It depends on the impact of the heat transfer. The transfer is so small in the TL application that it doesn't matter.
I agree with that.

I agreed with that ~ 4 pages back.

But it's fundamentally wrong to use aluminum tubing in that application.

Plastic would be better (mainly in theory) and FAR less expensive.
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Old 03-21-2004, 12:15 AM
  #143  
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Originally posted by Skeedatl
The point he was making (although wrong in concept) was the the aluminum CAI would take heat from the motor and give it up to the air charge. A plastic CAI wouldn't easily take any heat from the motor nor easily give it up to the air.

However the air charge isn't in there long enough to absorb heat so it doesn't matter.
Sorry Skeed, I was just messin' with him based on his other thread on the Injen.

Check this out:

http://thecurmudgeon.freeservers.com...ocacy-pg1.html
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Old 03-21-2004, 12:25 AM
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Originally posted by harddrivin1le
Again, GM is running 9.4:1 in their 3.8 liter V6 with 2 valve, iron heads and 87 octane.

Pentroof/4 valve chambers, aluminum heads and premium fuel (to support the higher CR) COMBINED are only good for a ~ 1.6 point jump (~ 11:1, like the Honda S2000).

A 1.6:1 jump equate to a ~ 1.6% increase in power. That's good for ~ 5 HP in a 300 HP engine.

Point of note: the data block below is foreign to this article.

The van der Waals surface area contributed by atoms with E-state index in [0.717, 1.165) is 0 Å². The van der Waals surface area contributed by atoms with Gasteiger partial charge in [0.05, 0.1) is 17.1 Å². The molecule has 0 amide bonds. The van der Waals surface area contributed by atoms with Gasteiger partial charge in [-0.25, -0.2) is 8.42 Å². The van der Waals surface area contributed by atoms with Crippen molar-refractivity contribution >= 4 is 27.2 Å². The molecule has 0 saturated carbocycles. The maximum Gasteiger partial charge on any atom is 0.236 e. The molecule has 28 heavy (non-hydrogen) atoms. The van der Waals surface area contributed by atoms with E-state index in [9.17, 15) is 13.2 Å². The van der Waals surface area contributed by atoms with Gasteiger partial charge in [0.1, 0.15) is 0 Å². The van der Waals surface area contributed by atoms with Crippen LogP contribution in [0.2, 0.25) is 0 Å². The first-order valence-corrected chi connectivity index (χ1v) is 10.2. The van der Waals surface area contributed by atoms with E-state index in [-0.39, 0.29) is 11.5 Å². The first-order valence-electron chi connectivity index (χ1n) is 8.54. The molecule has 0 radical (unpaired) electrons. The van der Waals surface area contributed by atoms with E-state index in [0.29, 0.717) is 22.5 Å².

http://www.wallaceracing.com/crpower.gif
I just ran these changes through engine analyizer and tt depends on the motor setup, cam specs, valve size, etc. The results were 5% in a very mild cammed 2V V8 with typical iron wedge heads with no other changes you would normally associate with higher compression.

But all your examples are apples and oranges.
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Old 03-21-2004, 12:28 AM
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Originally posted by harddrivin1le
I agree with that.

I agreed with that ~ 4 pages back.

But it's fundamentally wrong to use aluminum tubing in that application.

Plastic would be better (mainly in theory) and FAR less expensive.
Cheaper true. Had plastic been an option, I would have chosen it.
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Old 03-21-2004, 12:29 AM
  #146  
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I'm fool enough to weigh in on the air filter discussion. My experience with them comes from 5.0L Mustangs and it is a bit dated - but here is some of what I remember...